- Different amplifier designs exist. Between amplifier classes, there is a distinct difference in how their output stages are set up and work. Linearity, signal gain, efficiency, and power output are the primary operational qualities of an ideal amplifier, however, in practical amplifiers, there is always a trade-off between these various features.
- To drive a loudspeaker load, massive signal or power amplifiers are typically used in the output stages of audio amplifier systems. The impedance of a typical loudspeaker ranges from 4 to 8, hence a power amplifier needs to be able to deliver the high peak currents needed to drive the speaker’s low impedance.
Classification of Amplifier
- There are significant variations among different types of amplifiers, particularly in Power Amplifiers. Therefore, we shall examine many classes of amplifiers below.
- The performance and attributes of an amplifier are identified by its class. When current is passed through different kinds of power amplifiers, they respond in various ways. Amplifiers are given several letters or alphabets that stand in for their classes by their criteria. Amplifiers can be divided into various classes, such as A, B, C, AB, D, E, F, and T, among others. The classes of audio amplifiers that are most frequently used are A, B, AB, and C.
- Other Classes are contemporary amplifiers that drive the output load using switching topologies and PWM (Pulse Width Modulation) technology. To distinguish them as a new class of amplifiers, upgraded versions of conventional classes are occasionally given a letter designation. For example, a class G amplifier is a modified Class B or Class AB amplifier.
- When current is routed through the amplifier, the classes of the amplifier represent the input cycle proportion. The sinusoidal wave conduction in the amplifier input gives rise to the input cycle, which is the conduction angle. The Amplifiers’ time during a whole cycle is directly proportional to this conducting angle. During a cycle, the conduction angle will be 360 degrees if the amplifier is always ON. Therefore, if an amplifier offers a 360-degree conduction angle, it used the entire input signal and the active element conducted for the full 100% of a sinusoidal cycle.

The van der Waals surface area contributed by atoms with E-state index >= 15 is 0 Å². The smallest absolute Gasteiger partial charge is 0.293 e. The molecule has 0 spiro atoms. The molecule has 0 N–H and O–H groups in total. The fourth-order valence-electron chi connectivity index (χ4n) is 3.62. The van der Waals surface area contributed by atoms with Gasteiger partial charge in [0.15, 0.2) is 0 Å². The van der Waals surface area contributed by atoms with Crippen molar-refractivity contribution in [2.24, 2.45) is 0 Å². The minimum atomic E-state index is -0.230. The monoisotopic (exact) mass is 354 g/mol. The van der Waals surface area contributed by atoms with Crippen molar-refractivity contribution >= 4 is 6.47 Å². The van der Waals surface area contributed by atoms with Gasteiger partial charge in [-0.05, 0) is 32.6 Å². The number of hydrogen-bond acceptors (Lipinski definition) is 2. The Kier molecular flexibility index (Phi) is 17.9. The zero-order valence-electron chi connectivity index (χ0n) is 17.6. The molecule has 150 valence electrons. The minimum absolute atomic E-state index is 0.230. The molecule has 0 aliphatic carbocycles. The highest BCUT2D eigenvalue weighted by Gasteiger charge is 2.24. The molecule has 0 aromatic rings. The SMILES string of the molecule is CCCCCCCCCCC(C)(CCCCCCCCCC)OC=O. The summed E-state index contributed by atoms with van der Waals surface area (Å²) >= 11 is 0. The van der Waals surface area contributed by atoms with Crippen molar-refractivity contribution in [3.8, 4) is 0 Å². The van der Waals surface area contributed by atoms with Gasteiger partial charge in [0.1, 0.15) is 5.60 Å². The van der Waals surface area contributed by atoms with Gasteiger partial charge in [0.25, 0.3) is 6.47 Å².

CLASS A AMPLIFIER
- A class A amplifier is characterized by a 360° conduction angle. Operation of Class A tiny signals is linear. Halfway between saturated current and pinch-off is the bias point. Think Class A when you hear the terms “gain block” or “linear amplifier.” 100% of the waveform of the input signal is used in the output signal.
- The quiescent point of a Class A amplifier is chosen to be in the middle of the load line to accomplish this property, as shown in the waveform below.
- As previously mentioned, a 360-degree conduction angle indicates that the amplifier device is always active and using the entire input signal An perfect class A amplifier is displayed in the figure below.
- There is only one active component, a transistor, as can be seen in the figure. The bias of the transistor is constantly ON. Class A amplifiers offer improved high frequency and feedback loop stability as a result of its never switch off characteristic. Aside from these benefits, building a Class A amplifier is simple and requires just one device component and a small number of parts.
- It has various limits despite its benefits and great linearity. The constant conducting feature of the class A amplifier results in a significant amount of power loss. Additionally, Class A amplifiers produce noise and distortion because of their great linearity. To prevent unwanted noise and reduce distortion, the power supply and bias architecture require careful component selection.
CLASS B AMPLIFIER
- In class B, the transistor only operates for one-half of the signal cycle. Therefore, the DC power consumed in Class B with no stimulation by an input signal is optimum for a FET-based amplifier and very minimal for a bipolar amplifier. The maximum efficiency for Class B according to theory is 78.5%.